The iPod godfather Tony Fadell, left Apple three years back and was secretly designing a new gadget. Even his staff had been sworn to secrecy since word got out he was leaving retirement to do something new. The reporters camped out in front of his office in the ever-leaky land of Silicon Valley with cameras, but were unsuccessful.
Apple fans were expecting the former DJ who oversaw 18 versions of the iPod and the first three versions of the iPhone to design and unveil a great entertainment or communication device but that didn’t take place. Instead the designer started a new company with completely unexpected news that he wanted to reinvent thermostats!
Fadell’s new company, Nest Labs, is bringing Apple-level design and technology to the those little boxes on the walls of a quarter of a billion US homes and offices that control the internal temperature. Why? Because all the ones on the market are either ugly or too hard to use and they control a whopping 50% of the average American home’s energy budget. His goal was to take something we never thought about and make a thermostat more than just sexy. He remarked that his version of the thermostat uses the guts of a smart phone
“I thought who is actually going to make this kind of product? It’s almost a cellphone with a little heating and cooling technology. If you see how much energy is used or is controlled by the Thermostat, over 50% of your home energy is controlled by a thermostat. That’s an average home. A small home is $1200, a year for heating and cooling bills and it can be thousands more for large homes. And that’s a thermostat, this dumb device that no one likes, no one cherishes, controls the big part of your energy budget. So let’s make it a cherished item and have a really great interface so that it’s simple to use,” Fadell said to Techcrunch.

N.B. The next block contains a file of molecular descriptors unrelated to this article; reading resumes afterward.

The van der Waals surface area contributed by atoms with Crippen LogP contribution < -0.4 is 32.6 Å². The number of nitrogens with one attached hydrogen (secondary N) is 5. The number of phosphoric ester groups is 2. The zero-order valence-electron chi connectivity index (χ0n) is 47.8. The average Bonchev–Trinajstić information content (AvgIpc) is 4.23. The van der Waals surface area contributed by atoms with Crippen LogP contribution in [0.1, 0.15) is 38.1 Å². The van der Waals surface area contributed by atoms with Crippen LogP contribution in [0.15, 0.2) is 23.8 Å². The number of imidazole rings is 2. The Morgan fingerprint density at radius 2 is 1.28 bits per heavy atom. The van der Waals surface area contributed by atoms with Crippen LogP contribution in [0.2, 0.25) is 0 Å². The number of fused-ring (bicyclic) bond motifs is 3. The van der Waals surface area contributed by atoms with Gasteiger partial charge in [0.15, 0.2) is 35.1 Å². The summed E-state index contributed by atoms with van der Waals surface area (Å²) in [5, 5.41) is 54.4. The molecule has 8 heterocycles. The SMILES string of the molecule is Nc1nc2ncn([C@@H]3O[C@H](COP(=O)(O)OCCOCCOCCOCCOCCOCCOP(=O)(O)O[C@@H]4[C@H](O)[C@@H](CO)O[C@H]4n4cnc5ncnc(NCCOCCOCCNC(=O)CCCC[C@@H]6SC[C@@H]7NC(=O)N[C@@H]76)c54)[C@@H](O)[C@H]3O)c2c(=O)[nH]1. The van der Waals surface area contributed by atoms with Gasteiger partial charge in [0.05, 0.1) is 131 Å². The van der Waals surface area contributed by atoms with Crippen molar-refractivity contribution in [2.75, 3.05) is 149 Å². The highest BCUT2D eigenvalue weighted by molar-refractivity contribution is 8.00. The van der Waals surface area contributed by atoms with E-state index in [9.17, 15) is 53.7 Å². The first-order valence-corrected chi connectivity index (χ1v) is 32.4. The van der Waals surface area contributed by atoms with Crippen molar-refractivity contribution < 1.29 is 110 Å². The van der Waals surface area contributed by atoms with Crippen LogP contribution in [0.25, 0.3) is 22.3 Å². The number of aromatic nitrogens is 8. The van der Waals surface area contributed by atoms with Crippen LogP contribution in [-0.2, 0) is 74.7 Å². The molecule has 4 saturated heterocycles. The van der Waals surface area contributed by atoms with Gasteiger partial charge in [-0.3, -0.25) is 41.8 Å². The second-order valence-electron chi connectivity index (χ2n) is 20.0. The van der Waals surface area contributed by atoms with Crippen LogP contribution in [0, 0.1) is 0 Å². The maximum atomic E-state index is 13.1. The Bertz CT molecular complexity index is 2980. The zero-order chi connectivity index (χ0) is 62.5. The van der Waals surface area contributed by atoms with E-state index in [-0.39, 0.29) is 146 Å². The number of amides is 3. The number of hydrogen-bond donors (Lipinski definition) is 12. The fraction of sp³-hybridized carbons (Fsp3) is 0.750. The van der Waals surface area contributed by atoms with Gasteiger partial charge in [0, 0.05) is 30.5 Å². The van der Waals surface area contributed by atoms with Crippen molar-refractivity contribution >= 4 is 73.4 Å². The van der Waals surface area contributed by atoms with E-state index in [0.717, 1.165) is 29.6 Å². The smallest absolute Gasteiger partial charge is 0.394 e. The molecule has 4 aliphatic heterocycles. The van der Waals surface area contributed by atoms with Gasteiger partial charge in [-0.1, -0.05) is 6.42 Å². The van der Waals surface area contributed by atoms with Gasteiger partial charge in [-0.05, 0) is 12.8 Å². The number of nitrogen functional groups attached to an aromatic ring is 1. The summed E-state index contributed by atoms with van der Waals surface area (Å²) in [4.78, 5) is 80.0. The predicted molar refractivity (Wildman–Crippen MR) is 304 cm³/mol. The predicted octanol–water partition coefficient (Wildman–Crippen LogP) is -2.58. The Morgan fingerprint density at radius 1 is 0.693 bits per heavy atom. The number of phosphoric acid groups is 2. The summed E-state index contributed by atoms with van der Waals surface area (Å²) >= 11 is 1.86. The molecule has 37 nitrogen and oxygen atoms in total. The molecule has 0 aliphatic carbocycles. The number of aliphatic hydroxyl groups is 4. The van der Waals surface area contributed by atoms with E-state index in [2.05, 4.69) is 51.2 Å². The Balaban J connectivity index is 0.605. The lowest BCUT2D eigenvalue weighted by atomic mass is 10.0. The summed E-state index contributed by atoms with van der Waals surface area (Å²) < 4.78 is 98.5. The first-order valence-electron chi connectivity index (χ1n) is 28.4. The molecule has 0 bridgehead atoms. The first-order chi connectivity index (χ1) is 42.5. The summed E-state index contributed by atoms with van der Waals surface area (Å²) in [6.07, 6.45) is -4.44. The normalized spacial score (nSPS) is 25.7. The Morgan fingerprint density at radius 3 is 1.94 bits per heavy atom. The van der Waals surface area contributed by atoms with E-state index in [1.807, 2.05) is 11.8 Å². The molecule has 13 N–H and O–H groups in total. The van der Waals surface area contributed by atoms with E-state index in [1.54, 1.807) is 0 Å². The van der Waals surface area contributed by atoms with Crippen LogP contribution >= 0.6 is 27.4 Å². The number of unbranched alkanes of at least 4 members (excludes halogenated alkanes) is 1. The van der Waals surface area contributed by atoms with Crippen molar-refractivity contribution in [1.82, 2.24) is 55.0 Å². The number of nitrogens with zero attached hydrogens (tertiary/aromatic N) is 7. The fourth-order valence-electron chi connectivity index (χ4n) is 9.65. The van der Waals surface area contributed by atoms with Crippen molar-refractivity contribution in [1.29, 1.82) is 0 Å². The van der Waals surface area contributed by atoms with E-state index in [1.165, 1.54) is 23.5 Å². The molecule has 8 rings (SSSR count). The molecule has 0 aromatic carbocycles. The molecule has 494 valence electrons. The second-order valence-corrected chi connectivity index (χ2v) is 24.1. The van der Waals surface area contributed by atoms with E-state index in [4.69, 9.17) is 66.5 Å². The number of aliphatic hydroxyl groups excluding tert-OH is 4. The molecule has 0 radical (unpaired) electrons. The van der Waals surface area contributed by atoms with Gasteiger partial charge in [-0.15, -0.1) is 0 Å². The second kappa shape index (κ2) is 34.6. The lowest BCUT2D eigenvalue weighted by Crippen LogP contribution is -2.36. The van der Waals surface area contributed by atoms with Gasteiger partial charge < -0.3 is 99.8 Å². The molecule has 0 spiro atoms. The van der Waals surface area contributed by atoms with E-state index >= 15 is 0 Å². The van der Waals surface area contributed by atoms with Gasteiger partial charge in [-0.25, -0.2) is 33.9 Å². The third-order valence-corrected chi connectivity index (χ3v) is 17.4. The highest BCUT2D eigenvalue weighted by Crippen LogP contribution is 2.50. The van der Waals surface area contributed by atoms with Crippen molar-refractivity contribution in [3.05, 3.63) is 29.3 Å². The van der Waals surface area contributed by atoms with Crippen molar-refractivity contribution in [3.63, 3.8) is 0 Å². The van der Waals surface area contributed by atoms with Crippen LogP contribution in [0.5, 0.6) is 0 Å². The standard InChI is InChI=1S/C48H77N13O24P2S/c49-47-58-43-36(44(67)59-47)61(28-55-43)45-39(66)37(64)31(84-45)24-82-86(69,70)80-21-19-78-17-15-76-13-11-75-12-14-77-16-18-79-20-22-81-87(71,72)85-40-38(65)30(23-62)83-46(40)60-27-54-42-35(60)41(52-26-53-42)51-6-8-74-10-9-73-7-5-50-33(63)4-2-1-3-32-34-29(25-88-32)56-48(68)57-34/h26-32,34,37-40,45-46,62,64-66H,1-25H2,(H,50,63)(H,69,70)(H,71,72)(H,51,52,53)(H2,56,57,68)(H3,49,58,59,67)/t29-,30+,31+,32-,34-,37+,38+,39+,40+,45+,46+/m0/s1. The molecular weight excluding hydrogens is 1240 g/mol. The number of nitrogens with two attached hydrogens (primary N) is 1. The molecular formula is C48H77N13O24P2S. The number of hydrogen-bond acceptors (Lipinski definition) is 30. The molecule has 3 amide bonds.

The Drop-dead user-friendly Features
The thermostat analyzes the thermal decay of a house to determine how long it takes for heat to dissipate. This helps prevent it from continuing to expend energy if the warmth of daylight will return before the house cools down.
An “Auto-Away” feature uses far-field motion detection to assess whether no one is in the house for a few days, perhaps because you’ve gone on vacation. If so, the unit goes into low-energy mode.
The Nest thermostat also tracks your manual heating adjustments. For example, it can learn that you turn off the heat when you leave for work in the morning and turn it back on when you return in the evening, and then start to automatically make these changes for you.
Tony Fadell on- Why Thermostats!?
“Three years ago when we left Apple we wanted to change our lives. We wanted to have a green lifestyle and make sure we educated our kids that way. We’d started designing our home in Tahoe that was going to be green. So we were adding solar panels, geothermal walls, doing everything. And one day my architect came with a specification for a heating and cooling system with expensive thermostats on there. I was like $350 Thermostats, Whoa those are expensive. Those have to be incredibly nice given, like iPods and iPhones and those things,” he said.
“And I looked at him and I was like, wait a second. This looks like a beige box from the ‘90’s. It looked like a computer before the iMac. There’s got to be something better. So I quickly scanned the web to find something better and I found about 350 tourists who worked about the same with different feature sets, but none of them seemed to be any good. So I said,”Okay.”I think I’ll do this on my own,” he added.
When Fadell left Apple, he promised Steve Jobs he wouldn’t build a device to compete with what he’d done at Apple. Instead, he’s taking the design philosophy to an utterly different industry.
Users are so desperate for the home heating revolution that the devices have sold out and are back ordered. Those who’ve since reserved their units may not receive them until February 2012. Fadell says Nest has ceased taking orders until it can catch up.